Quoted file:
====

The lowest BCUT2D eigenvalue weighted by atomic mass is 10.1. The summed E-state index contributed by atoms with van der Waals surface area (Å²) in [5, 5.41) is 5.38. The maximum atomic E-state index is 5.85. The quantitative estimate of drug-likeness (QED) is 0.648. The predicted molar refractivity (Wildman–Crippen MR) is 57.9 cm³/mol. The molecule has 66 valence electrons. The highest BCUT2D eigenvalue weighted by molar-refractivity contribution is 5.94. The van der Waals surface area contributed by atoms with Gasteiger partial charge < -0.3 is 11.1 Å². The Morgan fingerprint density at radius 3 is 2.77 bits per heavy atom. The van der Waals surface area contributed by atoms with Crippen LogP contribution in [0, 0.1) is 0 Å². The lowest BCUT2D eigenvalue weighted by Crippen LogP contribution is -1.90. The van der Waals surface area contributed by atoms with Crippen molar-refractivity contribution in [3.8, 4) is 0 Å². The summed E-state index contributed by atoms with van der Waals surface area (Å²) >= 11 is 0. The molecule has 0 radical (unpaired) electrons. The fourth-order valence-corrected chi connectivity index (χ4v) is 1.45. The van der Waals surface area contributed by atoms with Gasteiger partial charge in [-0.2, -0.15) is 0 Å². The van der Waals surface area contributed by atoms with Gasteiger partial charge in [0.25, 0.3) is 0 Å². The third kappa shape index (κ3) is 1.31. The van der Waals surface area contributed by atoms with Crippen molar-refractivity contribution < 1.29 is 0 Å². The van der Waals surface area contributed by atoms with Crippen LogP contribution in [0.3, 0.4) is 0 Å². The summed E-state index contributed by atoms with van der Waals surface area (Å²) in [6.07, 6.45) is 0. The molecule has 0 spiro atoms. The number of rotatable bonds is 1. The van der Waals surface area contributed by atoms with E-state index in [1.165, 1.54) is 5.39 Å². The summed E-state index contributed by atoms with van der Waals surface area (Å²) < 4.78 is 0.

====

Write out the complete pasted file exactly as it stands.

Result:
The lowest BCUT2D eigenvalue weighted by atomic mass is 10.1. The summed E-state index contributed by atoms with van der Waals surface area (Å²) in [5, 5.41) is 5.38. The maximum atomic E-state index is 5.85. The quantitative estimate of drug-likeness (QED) is 0.648. The predicted molar refractivity (Wildman–Crippen MR) is 57.9 cm³/mol. The molecule has 66 valence electrons. The highest BCUT2D eigenvalue weighted by molar-refractivity contribution is 5.94. The van der Waals surface area contributed by atoms with Gasteiger partial charge < -0.3 is 11.1 Å². The Morgan fingerprint density at radius 3 is 2.77 bits per heavy atom. The van der Waals surface area contributed by atoms with Crippen LogP contribution in [0, 0.1) is 0 Å². The lowest BCUT2D eigenvalue weighted by Crippen LogP contribution is -1.90. The van der Waals surface area contributed by atoms with Crippen molar-refractivity contribution in [3.8, 4) is 0 Å². The summed E-state index contributed by atoms with van der Waals surface area (Å²) >= 11 is 0. The molecule has 0 radical (unpaired) electrons. The fourth-order valence-corrected chi connectivity index (χ4v) is 1.45. The van der Waals surface area contributed by atoms with Gasteiger partial charge in [-0.2, -0.15) is 0 Å². The van der Waals surface area contributed by atoms with Gasteiger partial charge in [0.25, 0.3) is 0 Å². The third kappa shape index (κ3) is 1.31. The van der Waals surface area contributed by atoms with Crippen molar-refractivity contribution < 1.29 is 0 Å². The van der Waals surface area contributed by atoms with Crippen LogP contribution in [0.3, 0.4) is 0 Å². The summed E-state index contributed by atoms with van der Waals surface area (Å²) in [6.07, 6.45) is 0. The molecule has 0 spiro atoms. The number of rotatable bonds is 1. The van der Waals surface area contributed by atoms with E-state index in [1.165, 1.54) is 5.39 Å². The summed E-state index contributed by atoms with van der Waals surface area (Å²) < 4.78 is 0.